The Common Murre, or Common Guillemot, whose scientific name is Uria Aalge, is a thin-billed murre located in North America. The Murre is akin to the auk or alcid, belonging to the family of Alcidae birds.
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Characteristics and Appearance
The Common Murre seabirds are black and white at birth, weighing approximately 775 to 1,250 g, or 1.7 to 2.7 lbs. This large seabird sits upright on the sea cliff, closely resembling the Northern penguin.
The Common Murre has a black head, white underbelly, and a thin dark, pointed bill. Birds of this species are more typically dark brown than black. Upon the first prebasic molt, the face turns white. As the bird matures through adulthood, its appearance changes.
Weight and Length
The Common Murre ranges approximately 15-18 inches in length (38-46 cm), and its wingspan measures 24-29 inches (61-73 cm). Both female and male birds appear very similar in both weight and length.
Female and male species appear very similar in the wild; their weight varies between 945 g (2.083 lb) in the south to 1,044 g (2.302 lb) in the north, with an average weight range of 775–1,250 g (1.709–2.756 lb).
Physical Characteristics and Color
The Common Murre are seabirds recognized by their signature black-and-white appearance. At birth, both male and female birds feature black on their back, head, and wings, with white underparts.
It has a thin dark, pointed bill and a small rounded dark tail. Both males and females feature a white face with a dark spur behind the eye.
The first plumage and basic adult plumage of the Common Murre are the same. The initial pre-alternate molt occurs towards the end of the year. From December to February, the Common Murre undergoes the adult pre-alternate molt (or starting as early as November).
First-year birds go through the basic plumage in May. Alternate plumage occasionally maintains some white feathers around the throat.
A few Common Murre, located in the North Atlantic, also known as “bridled guillemots,” feature a white circle around the eye that extends down toward the back as a white line.
Contrary to popular belief, the defining characteristic doesn’t make this a subspecies. But rather, this is a result of polymorphism, or the occurrence of different forms among the members of a population or colony or in the life cycle of an individual organism.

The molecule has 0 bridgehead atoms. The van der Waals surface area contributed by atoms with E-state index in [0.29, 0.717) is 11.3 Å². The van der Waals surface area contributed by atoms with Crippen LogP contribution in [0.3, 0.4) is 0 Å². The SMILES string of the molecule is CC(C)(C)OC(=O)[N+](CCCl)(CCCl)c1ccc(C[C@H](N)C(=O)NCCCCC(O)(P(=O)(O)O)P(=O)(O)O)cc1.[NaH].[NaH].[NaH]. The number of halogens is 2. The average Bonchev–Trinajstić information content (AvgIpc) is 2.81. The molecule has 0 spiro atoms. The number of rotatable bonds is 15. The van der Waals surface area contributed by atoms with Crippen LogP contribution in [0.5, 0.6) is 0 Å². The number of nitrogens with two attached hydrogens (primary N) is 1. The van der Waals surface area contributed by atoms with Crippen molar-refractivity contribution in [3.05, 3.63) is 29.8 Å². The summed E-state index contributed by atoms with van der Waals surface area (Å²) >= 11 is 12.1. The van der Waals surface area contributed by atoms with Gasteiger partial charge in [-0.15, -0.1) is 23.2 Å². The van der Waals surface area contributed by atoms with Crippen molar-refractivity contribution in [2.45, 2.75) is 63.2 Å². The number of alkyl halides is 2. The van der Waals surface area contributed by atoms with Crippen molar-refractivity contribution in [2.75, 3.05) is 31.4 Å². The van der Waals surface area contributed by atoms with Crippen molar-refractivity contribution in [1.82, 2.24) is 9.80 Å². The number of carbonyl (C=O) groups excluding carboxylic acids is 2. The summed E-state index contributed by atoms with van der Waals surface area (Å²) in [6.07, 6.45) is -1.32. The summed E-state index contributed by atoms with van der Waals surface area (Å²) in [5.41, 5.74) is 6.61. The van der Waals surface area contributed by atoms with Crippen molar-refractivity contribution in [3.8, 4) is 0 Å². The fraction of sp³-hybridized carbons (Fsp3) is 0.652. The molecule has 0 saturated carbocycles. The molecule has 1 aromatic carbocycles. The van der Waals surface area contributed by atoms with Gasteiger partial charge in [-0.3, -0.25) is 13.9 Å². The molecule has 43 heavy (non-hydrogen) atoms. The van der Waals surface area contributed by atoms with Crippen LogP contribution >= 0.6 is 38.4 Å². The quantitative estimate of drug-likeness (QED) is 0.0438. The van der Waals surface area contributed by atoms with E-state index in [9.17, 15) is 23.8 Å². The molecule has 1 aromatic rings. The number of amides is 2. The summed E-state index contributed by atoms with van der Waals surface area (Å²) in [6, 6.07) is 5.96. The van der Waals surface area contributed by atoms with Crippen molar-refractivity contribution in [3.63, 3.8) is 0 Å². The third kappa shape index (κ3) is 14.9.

Common Murre chicks are fluffy with dark-colored, typically black, feathers on the top and white underneath. Once they reach 12 days old, the contour feathers become more developed all over except the head. After the 15-day mark, the chick’s feathers along the face begin to show a dark stripe against the white cheek and throat.
Lifespan and Reproduction
The Common Murre’s lifespan is about 20 years. They breed in colonies, they don’t make nests, and nesting pairs are in bodily contact with their surrounding birds. Birds incubate a single egg upon a large rock on cliffs. Eggs hatch after about 30 days of incubation.
During the breeding season, the Common Murre inhabit cliffs, islands, and sea stacks, but they’re more often found along rocky shorelines. During the non-breeding season, they’re found farther offshore.
Occasionally, the seabirds are spotted in large harbors or bays. During the non-breeding season, the Common Murre is mostly found in the water.
Where Do Common Murre Live?
Common Murres live along the Pacific Coast, favoring cool northern waters. Their habitat ranges from Alaska to California, but they are more commonly found off the eastern cliffs of Canada.
Food and Diet
The Common Murre feeds mostly on fish. Their diet consists of sand lance, haddock, cod, herring, capelin, and others. They also feed on a variety of squid, mollusks, marine worms, and crustaceans.
What Do Common Murre Eat?
The Common Murre consumes small forage fish, usually less than 8 inches in length, with their favorite food being capelin and sand lances.
On average, the Common Murre consumes 20–32 g (0.71–1.13 oz) of food per day.
In 2003, the Common Murre began eating snake pipefish. Since then, the delicacy has become part of their normal diet, specifically in the North-east Atlantic and the North Sea, while sand eel numbers decline.
Threats and Predators